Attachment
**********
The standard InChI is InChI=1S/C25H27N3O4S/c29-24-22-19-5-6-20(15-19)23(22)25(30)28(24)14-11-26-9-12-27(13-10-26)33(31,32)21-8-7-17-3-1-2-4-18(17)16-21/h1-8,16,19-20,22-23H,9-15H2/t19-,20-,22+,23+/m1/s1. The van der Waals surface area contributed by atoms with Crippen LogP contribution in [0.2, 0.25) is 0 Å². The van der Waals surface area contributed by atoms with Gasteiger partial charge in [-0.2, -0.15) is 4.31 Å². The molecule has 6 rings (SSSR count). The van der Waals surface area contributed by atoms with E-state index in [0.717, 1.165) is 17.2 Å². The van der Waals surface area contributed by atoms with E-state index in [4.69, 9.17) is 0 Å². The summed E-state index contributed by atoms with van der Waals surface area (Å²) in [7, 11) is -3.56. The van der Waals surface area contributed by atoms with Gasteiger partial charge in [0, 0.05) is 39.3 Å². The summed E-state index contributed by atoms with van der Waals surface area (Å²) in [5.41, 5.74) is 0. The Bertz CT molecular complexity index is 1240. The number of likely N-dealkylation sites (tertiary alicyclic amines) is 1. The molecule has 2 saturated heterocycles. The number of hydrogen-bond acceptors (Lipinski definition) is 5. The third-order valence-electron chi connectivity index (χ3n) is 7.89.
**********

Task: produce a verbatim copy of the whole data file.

The standard InChI is InChI=1S/C25H27N3O4S/c29-24-22-19-5-6-20(15-19)23(22)25(30)28(24)14-11-26-9-12-27(13-10-26)33(31,32)21-8-7-17-3-1-2-4-18(17)16-21/h1-8,16,19-20,22-23H,9-15H2/t19-,20-,22+,23+/m1/s1. The van der Waals surface area contributed by atoms with Crippen LogP contribution in [0.2, 0.25) is 0 Å². The van der Waals surface area contributed by atoms with Gasteiger partial charge in [-0.2, -0.15) is 4.31 Å². The molecule has 6 rings (SSSR count). The van der Waals surface area contributed by atoms with E-state index in [0.717, 1.165) is 17.2 Å². The van der Waals surface area contributed by atoms with E-state index in [4.69, 9.17) is 0 Å². The summed E-state index contributed by atoms with van der Waals surface area (Å²) in [7, 11) is -3.56. The van der Waals surface area contributed by atoms with Gasteiger partial charge in [0, 0.05) is 39.3 Å². The summed E-state index contributed by atoms with van der Waals surface area (Å²) in [5.41, 5.74) is 0. The Bertz CT molecular complexity index is 1240. The number of likely N-dealkylation sites (tertiary alicyclic amines) is 1. The molecule has 2 saturated heterocycles. The number of hydrogen-bond acceptors (Lipinski definition) is 5. The third-order valence-electron chi connectivity index (χ3n) is 7.89.